The problems are caused by the waste products eliminated or released into the intestinal eco-system by these bad bacterial organisms.
The bad bacteria eat your food, digest your food and eliminate waste products. It is the waste products of the bad bacteria that are toxic to our digestive system and cause all the various intestinal symptoms, conditions and problems.
So, when you have intestinal dysbiosis, you have an overgrowth of bad bacteria and it is the waste products of these bad bacteria that cause all the symptoms of digestive distress, digestive disorder and digestive dis-ease.
The waste products of the bad bacteria are toxic and very insulting to the health and normal functioning of our intestinal microbiome, that then adversely affects all of the normal processes and procedures of our digestive system.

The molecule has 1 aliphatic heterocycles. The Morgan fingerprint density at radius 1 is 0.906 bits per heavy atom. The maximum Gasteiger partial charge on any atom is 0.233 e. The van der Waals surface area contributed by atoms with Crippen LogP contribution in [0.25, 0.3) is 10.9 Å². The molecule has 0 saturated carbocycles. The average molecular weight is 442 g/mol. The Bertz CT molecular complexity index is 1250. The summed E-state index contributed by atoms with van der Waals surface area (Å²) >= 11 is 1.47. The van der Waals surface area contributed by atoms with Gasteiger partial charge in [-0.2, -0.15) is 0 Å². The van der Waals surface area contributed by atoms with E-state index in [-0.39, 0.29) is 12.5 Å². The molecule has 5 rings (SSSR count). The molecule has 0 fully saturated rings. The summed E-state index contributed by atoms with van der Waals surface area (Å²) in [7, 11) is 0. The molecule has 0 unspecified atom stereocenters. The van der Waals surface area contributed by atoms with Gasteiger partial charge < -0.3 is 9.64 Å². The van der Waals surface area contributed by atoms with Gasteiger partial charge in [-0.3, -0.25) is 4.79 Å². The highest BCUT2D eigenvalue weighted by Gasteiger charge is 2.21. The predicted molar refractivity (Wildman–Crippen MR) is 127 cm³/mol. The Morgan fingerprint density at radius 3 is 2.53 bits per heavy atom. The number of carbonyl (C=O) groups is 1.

When we have intestinal dysbiosis the symptoms are many and seemingly endless: gas, bloating, cramping, distention, discomfort, abdominal pain, acid reflux, constipation, diarrhea, headaches, joint pain, mood disorders, insomnia, skin disorders, irritability, food cravings, binge eating or drinking, mental confusion, memory loss, chronic fatigue, depression, anxiety…and many other debilitating symptoms and conditions.
Everything is downstream of the microbiome.
Intestinal Dysbiosis can cause a condition called: Intestinal Permeability or Leaky Gut. Leaky Gut Syndrome is a pervasive problem and can be the root cause of many conditions that do not get properly diagnosed and connected to the core gut issues.